In a small bowl, mix together the adobo seasoning and the olive oil using a fork. No additional salt is necessary because there is just the right amount of salt in my Homemade Adobo Seasoning. NOTE: To use my Homemade Adobo Seasoning, I normally use a ratio of 2:3 (seasoning:oil) per 2 pounds of meat so it's better if you weigh your meat before you measure.

Rub the adobo mixture all over the loin chops. Place the loin chops in a Ziploc bag. Squeeze out all the air and seal the bag. Place loin chops in the refrigerator overnight or up to 3 days. Let the chops sit out at room temperature for 1 hour before grilling.

Brush some olive oil on a stove top grill pan. Heat the grill pan over medium-high heat until very hot. Place 2 to 3 loin chops on the heated grill pan and cook on the first side for 4 minutes. Turn loin chops over and cook the second side for additional 4-1/2 minutes. When done, transfer to a plate. Repeat cooking process with the remaining loin chops. Let the loin chops rest for 5 minutes before serving or plating.

Tuesday, June 14, 2011

Garlic Chive Kimchi

Garlic Chive Kimchi

This recipe is adapted from from http://www.aeriskitchen.com/. There are many types of kimchi, but the Garlic Chive Kimchi is now my favorite type of kimchi. Garlic chives are also known as Chinese chives found in most Asian stores. Do not substitute regular chives for garlic chives. The flavor are very different. Garlic chives has a sweet, garlicky flavor while regular chives have a mild flavor of green onion or scallions. This recipe is very quick and easy to prepare. I am addicted to eating this with rice every day as my lunch. I have to make sure I have a supply of Altoids with me before I consume this.

1-1/2 cups cold water (12 ounces)
3 tablespoons Mochiko brand sweet rice flour (1.0 ounce)
1-1/2 pounds garlic chives
Half of a small onion, thinly sliced on the grain and separate slices (about 5.0 to 6.0 ounces)
1 red chili pepper, thinly sliced with the seeds (Optional)
1/2 cup Three Crabs brand fish sauce (4.6 ounces)**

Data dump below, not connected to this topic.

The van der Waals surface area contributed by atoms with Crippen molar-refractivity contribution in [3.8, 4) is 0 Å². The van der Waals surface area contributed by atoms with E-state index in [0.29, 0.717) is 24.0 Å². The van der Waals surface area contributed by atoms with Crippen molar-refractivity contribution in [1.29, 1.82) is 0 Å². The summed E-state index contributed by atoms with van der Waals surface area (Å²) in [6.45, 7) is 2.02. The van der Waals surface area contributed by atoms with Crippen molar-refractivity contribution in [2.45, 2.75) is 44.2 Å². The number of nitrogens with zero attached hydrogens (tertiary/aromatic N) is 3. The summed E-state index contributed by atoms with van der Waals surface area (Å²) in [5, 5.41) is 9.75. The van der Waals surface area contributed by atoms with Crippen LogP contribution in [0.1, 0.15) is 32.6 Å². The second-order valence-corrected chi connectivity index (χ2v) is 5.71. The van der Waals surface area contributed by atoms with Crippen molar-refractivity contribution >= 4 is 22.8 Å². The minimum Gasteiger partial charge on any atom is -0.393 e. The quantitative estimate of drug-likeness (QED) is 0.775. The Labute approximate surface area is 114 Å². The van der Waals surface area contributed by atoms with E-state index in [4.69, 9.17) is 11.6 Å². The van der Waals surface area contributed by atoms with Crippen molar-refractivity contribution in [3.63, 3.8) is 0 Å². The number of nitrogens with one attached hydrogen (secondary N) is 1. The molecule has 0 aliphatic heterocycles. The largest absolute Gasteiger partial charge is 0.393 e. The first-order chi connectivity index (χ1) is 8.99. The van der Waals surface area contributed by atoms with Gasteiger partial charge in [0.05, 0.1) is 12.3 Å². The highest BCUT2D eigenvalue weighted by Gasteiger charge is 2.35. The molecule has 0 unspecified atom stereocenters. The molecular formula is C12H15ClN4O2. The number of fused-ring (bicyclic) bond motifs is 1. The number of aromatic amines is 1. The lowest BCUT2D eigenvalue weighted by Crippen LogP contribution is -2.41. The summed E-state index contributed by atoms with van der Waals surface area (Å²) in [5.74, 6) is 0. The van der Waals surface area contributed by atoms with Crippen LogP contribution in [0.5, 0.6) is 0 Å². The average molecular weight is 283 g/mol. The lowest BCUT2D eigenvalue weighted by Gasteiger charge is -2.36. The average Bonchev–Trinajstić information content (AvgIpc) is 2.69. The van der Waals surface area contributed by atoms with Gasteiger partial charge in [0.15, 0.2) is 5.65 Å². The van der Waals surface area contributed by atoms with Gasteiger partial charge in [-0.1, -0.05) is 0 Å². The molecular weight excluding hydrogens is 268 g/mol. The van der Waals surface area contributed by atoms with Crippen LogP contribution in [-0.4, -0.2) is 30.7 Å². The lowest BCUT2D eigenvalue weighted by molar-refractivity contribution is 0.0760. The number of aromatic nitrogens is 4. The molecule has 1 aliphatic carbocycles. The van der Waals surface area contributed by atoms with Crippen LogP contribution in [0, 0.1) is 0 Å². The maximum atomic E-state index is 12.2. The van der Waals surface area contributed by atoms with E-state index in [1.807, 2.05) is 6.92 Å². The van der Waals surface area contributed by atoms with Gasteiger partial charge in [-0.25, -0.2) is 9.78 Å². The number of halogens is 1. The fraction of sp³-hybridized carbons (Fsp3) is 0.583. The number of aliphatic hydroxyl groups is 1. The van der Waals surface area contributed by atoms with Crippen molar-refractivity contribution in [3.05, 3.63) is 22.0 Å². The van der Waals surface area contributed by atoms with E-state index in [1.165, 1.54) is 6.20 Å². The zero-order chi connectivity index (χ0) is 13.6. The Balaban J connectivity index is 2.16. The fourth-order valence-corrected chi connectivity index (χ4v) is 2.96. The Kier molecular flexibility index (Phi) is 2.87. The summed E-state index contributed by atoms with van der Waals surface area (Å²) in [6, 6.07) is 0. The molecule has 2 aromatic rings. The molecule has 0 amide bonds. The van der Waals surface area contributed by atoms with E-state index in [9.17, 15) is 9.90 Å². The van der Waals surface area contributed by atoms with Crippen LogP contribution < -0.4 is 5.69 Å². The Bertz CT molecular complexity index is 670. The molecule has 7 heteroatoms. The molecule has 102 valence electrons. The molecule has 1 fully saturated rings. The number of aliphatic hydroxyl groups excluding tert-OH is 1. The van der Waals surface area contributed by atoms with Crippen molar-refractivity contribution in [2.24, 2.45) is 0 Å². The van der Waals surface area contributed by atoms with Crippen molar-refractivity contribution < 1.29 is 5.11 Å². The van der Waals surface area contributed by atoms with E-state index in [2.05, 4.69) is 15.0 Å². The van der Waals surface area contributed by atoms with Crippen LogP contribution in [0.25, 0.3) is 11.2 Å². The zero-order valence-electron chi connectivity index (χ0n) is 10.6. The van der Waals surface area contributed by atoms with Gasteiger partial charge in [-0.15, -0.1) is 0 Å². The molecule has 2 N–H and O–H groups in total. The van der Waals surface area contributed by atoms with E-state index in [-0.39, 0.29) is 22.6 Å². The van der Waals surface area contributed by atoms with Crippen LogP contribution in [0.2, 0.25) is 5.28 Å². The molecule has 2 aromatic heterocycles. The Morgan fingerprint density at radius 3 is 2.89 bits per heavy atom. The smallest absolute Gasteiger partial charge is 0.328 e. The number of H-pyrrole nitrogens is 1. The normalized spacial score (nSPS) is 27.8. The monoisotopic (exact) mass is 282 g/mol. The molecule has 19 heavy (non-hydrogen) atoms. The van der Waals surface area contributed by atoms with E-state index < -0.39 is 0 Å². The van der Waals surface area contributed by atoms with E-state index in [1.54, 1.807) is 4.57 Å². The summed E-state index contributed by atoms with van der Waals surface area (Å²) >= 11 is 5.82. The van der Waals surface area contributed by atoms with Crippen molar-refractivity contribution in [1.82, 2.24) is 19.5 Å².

2/3 cup Korean coarse hot pepper powder (2.0 ounces)
2 tablespoons organic cane sugar (0.8 ounce)
4 large cloves garlic, finely minced (0.7 ounce)
1-1/2 tablespoons roasted sesame seeds (0.4 ounce)**

**These items can be purchased at a Korean market or any Asian stores that carries Korean products.

In a small saucepan, add the cold water. Gradually whisk in the rice flour until blended and smooth. Cook over medium-high heat, whisking frequently, until mixture becomes bubbly, translucent in color and thickened (about 2 minutes). Remove pot from heat and set aside to cool.

Cleaning and trimming the garlic chives: When you purchase the garlic chives, it usually comes in a styrofoam wrapped with plastic wrap, either wire-twisted or rubber-banded at the root end. Before removing the rubber band and keeping the garlic chives in one bunch as purchased, trim off about 3/4 inches of the root ends and discard. Cut the remainder of the chives into 2-inch length slices. Chives are very dirty so wash chives thoroughly in 2 to 3 changes of cold water in the kitchen sink. (Fill sink about 1/3 full of cold water, dump the chives in the water and thoroughly clean by swishing the chives in the water. Transfer chives to a colander of a salad spinner to drain and repeat this process one or two more times or until water is clear of sand and grit.) Drain chives and spin dry using a salad spinner (may do the spinning in two batches).

Transfer chives to a very large mixing bowl. Add the onions and chili pepper, if using. Set aside.

Making the hot pepper sauce: Add the fish sauce, hot pepper powder, sugar, garlic and sesame seeds to the cooled rice mixture. Whisk together until thoroughly combined. Add the entire hot pepper sauce to the garlic chive mixture.

Wearing a disposable vinyl glove, gently toss everything together with your hand until all vegetables are well coated with the hot pepper sauce. Transfer to a half-gallon size container with a tight-fitting lid. I like to use a glass jar container. Store immediately in the refrigerator.

Garlic Chive Kimchi can be eaten immediately, but I like it aged for a few hours before eating. The longer it ferments in the refrigerator, the more flavorful the kimchi. It can be kept refrigerated for several weeks. I have kept mine for 3 weeks before it was completely consumed.

Peruvian-Style Roasted Chicken with Onions and Peppers

Peruvian-Style Roasted Chicken with Onions and Peppers
Adapted from Whole Foods Market